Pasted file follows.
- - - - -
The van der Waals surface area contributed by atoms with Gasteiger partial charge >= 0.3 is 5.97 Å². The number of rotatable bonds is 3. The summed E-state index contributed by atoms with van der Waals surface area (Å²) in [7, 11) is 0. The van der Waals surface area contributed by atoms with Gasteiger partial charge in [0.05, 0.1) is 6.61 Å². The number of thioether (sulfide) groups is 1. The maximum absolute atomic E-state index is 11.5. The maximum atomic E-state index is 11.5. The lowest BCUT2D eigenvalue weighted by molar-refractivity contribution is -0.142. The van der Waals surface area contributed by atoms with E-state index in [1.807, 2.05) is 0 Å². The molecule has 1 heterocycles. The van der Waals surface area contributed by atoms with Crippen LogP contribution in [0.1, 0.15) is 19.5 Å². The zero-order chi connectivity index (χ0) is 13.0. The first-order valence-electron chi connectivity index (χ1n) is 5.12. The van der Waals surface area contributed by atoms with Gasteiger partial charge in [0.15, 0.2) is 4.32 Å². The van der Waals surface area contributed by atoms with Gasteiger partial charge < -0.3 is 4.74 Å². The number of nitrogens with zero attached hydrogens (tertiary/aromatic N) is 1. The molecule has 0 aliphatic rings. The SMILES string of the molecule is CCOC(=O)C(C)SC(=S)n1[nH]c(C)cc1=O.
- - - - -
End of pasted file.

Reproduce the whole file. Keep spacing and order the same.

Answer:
The van der Waals surface area contributed by atoms with Gasteiger partial charge >= 0.3 is 5.97 Å². The number of rotatable bonds is 3. The summed E-state index contributed by atoms with van der Waals surface area (Å²) in [7, 11) is 0. The van der Waals surface area contributed by atoms with Gasteiger partial charge in [0.05, 0.1) is 6.61 Å². The number of thioether (sulfide) groups is 1. The maximum absolute atomic E-state index is 11.5. The maximum atomic E-state index is 11.5. The lowest BCUT2D eigenvalue weighted by molar-refractivity contribution is -0.142. The van der Waals surface area contributed by atoms with E-state index in [1.807, 2.05) is 0 Å². The molecule has 1 heterocycles. The van der Waals surface area contributed by atoms with Crippen LogP contribution in [0.1, 0.15) is 19.5 Å². The zero-order chi connectivity index (χ0) is 13.0. The first-order valence-electron chi connectivity index (χ1n) is 5.12. The van der Waals surface area contributed by atoms with Gasteiger partial charge in [0.15, 0.2) is 4.32 Å². The van der Waals surface area contributed by atoms with Gasteiger partial charge < -0.3 is 4.74 Å². The number of nitrogens with zero attached hydrogens (tertiary/aromatic N) is 1. The molecule has 0 aliphatic rings. The SMILES string of the molecule is CCOC(=O)C(C)SC(=S)n1[nH]c(C)cc1=O.